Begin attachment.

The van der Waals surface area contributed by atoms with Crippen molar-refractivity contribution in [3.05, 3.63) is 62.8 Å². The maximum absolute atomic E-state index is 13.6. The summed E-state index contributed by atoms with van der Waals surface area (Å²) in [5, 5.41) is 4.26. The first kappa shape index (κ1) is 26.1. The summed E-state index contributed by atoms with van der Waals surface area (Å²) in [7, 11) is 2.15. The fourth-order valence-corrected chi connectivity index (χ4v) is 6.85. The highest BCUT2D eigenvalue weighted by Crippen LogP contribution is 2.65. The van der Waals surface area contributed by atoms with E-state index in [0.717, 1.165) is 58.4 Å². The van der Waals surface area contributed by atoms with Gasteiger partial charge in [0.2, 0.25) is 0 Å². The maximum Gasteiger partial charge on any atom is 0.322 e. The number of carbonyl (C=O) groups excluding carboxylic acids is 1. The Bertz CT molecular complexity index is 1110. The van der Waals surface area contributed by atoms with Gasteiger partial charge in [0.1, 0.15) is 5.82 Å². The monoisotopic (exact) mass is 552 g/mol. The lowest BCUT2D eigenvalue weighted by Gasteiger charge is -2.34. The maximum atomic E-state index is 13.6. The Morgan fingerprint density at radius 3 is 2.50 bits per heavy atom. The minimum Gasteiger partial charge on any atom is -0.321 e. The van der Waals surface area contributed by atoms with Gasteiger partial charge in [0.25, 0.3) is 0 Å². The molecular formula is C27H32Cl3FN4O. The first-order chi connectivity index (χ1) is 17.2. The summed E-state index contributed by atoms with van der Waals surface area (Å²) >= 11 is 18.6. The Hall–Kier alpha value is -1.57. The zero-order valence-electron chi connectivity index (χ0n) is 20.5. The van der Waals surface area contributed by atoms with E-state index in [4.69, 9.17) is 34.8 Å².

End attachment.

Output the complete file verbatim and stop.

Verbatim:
The van der Waals surface area contributed by atoms with Crippen molar-refractivity contribution in [3.05, 3.63) is 62.8 Å². The maximum absolute atomic E-state index is 13.6. The summed E-state index contributed by atoms with van der Waals surface area (Å²) in [5, 5.41) is 4.26. The first kappa shape index (κ1) is 26.1. The summed E-state index contributed by atoms with van der Waals surface area (Å²) in [7, 11) is 2.15. The fourth-order valence-corrected chi connectivity index (χ4v) is 6.85. The highest BCUT2D eigenvalue weighted by Crippen LogP contribution is 2.65. The van der Waals surface area contributed by atoms with E-state index in [0.717, 1.165) is 58.4 Å². The van der Waals surface area contributed by atoms with Gasteiger partial charge in [0.2, 0.25) is 0 Å². The maximum Gasteiger partial charge on any atom is 0.322 e. The number of carbonyl (C=O) groups excluding carboxylic acids is 1. The Bertz CT molecular complexity index is 1110. The van der Waals surface area contributed by atoms with Gasteiger partial charge in [0.1, 0.15) is 5.82 Å². The monoisotopic (exact) mass is 552 g/mol. The lowest BCUT2D eigenvalue weighted by Gasteiger charge is -2.34. The maximum atomic E-state index is 13.6. The Morgan fingerprint density at radius 3 is 2.50 bits per heavy atom. The minimum Gasteiger partial charge on any atom is -0.321 e. The van der Waals surface area contributed by atoms with Gasteiger partial charge in [0.25, 0.3) is 0 Å². The molecular formula is C27H32Cl3FN4O. The first-order chi connectivity index (χ1) is 17.2. The summed E-state index contributed by atoms with van der Waals surface area (Å²) >= 11 is 18.6. The Hall–Kier alpha value is -1.57. The zero-order valence-electron chi connectivity index (χ0n) is 20.5. The van der Waals surface area contributed by atoms with E-state index in [4.69, 9.17) is 34.8 Å².